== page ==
Saturday, May 28, 2011

Charity Case

I did the switchover from winter clothes to summer clothes yesterday, culling some clothes in the process. Over half of the clothes I decided to get rid of I deemed too crappy to donate to the Salvation Army. Good for nothing but rags, they are.

I think that tells you a lot about the state of my wardrobe. Sad.

Friday, May 27, 2011

Subaru as Food Dehydrator

I don't have a food dehydrator. It's one of those things that I will occasionally consider getting, until I remember how annoying it would be to have another gargantuan food processing item that has to be stored for nine months of the year in a kitchen built in the 1920s with the corresponding number and arrangement of 1920s cabinets. That is, not enough and stupidly arranged. Really. We have more scary, unreachable dark corners in our cabinets than are in that hotel in Psycho.

Wait. What was I talking about? Oh. Right. Dehydrating.

So, no dehydrator. That's why I was so stoked to read on this site about drying herbs in the back of the car. This totally made sense to me. I mean, what is a car but a greenhouse with no glass roof? All those windows and all. In fact, I knew someone who started her tomato seeds in her car. I thought that was pretty ingenious. And I had the same reaction to the idea of drying herbs in the car.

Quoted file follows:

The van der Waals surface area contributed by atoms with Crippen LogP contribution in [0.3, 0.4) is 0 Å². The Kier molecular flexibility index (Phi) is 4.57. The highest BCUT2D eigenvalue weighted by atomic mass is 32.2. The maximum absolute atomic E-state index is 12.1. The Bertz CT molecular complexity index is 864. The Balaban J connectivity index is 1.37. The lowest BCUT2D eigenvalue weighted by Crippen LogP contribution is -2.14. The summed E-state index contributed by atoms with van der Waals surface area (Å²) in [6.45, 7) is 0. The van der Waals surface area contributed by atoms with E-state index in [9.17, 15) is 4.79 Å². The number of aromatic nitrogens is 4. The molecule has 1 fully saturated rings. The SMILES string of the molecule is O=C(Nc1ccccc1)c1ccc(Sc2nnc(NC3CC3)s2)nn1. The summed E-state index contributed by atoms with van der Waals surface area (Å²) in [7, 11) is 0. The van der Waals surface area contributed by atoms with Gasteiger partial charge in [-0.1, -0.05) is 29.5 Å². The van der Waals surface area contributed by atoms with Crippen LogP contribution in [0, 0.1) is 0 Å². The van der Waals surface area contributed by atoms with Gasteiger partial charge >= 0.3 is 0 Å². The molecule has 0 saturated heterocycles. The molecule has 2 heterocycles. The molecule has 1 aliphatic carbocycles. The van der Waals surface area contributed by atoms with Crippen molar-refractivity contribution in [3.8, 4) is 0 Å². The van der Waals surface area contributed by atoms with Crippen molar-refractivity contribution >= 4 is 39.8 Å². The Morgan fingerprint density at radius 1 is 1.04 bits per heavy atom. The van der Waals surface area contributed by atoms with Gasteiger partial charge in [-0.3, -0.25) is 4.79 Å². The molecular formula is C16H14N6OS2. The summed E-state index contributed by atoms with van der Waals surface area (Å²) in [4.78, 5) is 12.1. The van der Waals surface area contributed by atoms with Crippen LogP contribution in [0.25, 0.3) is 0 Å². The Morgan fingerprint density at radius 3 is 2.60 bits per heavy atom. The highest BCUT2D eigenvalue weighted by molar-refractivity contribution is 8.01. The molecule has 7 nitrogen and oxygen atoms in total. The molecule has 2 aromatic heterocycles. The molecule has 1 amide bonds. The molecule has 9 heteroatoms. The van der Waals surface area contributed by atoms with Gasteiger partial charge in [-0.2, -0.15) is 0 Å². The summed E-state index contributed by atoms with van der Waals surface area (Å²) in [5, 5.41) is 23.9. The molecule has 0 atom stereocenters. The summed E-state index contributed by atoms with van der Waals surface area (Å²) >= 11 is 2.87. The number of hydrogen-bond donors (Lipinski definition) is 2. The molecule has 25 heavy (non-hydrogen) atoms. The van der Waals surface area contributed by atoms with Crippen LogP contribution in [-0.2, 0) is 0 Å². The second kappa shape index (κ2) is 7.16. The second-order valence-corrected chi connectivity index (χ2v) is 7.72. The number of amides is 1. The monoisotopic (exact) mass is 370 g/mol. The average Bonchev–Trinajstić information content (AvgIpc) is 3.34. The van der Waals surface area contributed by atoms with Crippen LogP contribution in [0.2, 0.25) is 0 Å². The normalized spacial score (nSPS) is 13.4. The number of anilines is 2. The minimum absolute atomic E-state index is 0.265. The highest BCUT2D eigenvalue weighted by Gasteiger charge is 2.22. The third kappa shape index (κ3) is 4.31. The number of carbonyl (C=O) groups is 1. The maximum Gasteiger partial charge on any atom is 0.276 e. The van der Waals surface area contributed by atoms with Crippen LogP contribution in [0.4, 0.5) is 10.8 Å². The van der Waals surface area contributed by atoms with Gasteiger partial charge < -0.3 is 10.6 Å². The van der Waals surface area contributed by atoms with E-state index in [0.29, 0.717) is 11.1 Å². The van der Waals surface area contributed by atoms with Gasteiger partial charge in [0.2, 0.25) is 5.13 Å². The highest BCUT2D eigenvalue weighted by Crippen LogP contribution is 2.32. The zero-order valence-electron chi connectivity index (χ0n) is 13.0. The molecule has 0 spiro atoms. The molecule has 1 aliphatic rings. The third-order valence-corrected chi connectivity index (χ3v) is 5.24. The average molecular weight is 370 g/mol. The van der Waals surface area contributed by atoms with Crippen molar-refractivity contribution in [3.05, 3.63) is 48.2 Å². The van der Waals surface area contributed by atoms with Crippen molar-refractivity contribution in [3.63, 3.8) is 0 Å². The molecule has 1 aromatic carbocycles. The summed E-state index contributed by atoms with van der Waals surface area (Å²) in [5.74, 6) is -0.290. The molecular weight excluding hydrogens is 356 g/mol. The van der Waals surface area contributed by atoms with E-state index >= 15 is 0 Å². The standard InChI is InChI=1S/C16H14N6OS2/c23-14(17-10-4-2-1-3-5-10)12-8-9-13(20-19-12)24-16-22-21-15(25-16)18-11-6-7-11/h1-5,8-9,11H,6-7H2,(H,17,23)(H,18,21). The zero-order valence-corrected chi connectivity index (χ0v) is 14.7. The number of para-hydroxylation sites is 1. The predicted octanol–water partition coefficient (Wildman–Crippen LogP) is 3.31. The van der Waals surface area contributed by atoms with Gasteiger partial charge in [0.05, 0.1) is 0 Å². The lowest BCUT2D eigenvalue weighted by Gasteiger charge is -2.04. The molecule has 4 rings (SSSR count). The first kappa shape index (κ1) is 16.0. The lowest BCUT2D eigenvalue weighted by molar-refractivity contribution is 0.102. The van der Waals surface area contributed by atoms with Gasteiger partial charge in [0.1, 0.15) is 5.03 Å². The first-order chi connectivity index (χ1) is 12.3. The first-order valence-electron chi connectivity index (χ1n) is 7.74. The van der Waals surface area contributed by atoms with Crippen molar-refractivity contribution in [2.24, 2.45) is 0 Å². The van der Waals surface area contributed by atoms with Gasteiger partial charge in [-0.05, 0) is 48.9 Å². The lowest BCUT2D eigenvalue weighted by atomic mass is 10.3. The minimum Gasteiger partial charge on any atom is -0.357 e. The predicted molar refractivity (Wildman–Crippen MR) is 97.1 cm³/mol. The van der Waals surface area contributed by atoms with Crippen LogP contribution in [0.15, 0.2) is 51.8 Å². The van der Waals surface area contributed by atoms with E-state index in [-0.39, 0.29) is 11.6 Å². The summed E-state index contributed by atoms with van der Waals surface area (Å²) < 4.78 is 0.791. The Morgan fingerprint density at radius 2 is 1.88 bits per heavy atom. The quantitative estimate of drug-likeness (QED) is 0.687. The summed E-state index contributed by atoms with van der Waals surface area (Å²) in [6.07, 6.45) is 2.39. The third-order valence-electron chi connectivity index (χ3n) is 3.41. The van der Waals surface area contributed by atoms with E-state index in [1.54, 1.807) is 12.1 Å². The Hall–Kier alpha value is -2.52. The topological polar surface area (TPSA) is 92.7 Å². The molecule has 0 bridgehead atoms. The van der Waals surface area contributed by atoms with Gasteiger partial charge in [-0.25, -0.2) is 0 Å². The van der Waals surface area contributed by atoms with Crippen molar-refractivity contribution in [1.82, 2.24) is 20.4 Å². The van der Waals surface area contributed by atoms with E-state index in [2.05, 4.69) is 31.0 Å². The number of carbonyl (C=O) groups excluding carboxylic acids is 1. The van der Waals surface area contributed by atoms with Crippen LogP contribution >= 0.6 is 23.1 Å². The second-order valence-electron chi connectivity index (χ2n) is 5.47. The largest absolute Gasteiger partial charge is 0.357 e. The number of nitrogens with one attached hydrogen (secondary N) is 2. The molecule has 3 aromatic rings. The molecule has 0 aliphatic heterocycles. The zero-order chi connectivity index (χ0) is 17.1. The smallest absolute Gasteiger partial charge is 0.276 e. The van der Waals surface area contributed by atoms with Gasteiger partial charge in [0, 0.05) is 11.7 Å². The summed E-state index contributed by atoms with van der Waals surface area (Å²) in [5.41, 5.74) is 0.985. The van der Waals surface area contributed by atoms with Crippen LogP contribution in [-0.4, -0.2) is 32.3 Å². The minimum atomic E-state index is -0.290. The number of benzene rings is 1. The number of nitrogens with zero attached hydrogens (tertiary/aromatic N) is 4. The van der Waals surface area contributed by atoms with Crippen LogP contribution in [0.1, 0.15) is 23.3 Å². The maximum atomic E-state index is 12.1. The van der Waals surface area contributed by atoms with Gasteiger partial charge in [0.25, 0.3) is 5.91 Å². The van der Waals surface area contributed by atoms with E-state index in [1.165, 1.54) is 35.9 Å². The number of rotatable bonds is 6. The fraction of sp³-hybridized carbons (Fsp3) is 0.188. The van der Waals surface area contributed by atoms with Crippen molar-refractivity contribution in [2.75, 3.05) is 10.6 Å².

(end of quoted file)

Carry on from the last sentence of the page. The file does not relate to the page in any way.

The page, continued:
Not too long after I read that post, I was pulling out the last of the Italian Herb Mix from Penzeys and I stopped to read the herbs in it: oregano, marjoram, thyme, basil, rosemary . . . uh. Wait. I grow all these herbs. I could make this mix. If I could get the herbs dry.

Enter My Awesome Subaru, which honestly gets more and more awesome by the day. Literally. I am awed by the car. It fulfills my every need. Even food dehydrating.

One old framed window screen from the shed (well scrubbed, because the condition of anything that comes out of our shed is EW), two random plastic flower trays to set the screen up off the floor, and I was all set. I put the screen in the cargo part in the back of the car and spread out all the leaves from our overwintered sage plant that was almost flowering, plus several branches from a huge rosemary plant that lives in the cellar in the winter. I pulled the leaves off the sage, but I left the rosemary intact. It took a little over a week to get them all dry, because we had some cool, rainy days. I just left the whole deal back there, even when I was driving.

I could do that because I have an Awesome Subaru, you see. The Nissan was not that awesome. It has very little storage space and a small back seat. Totally useless for drying herbs, I bet. The Nissan people should look into that.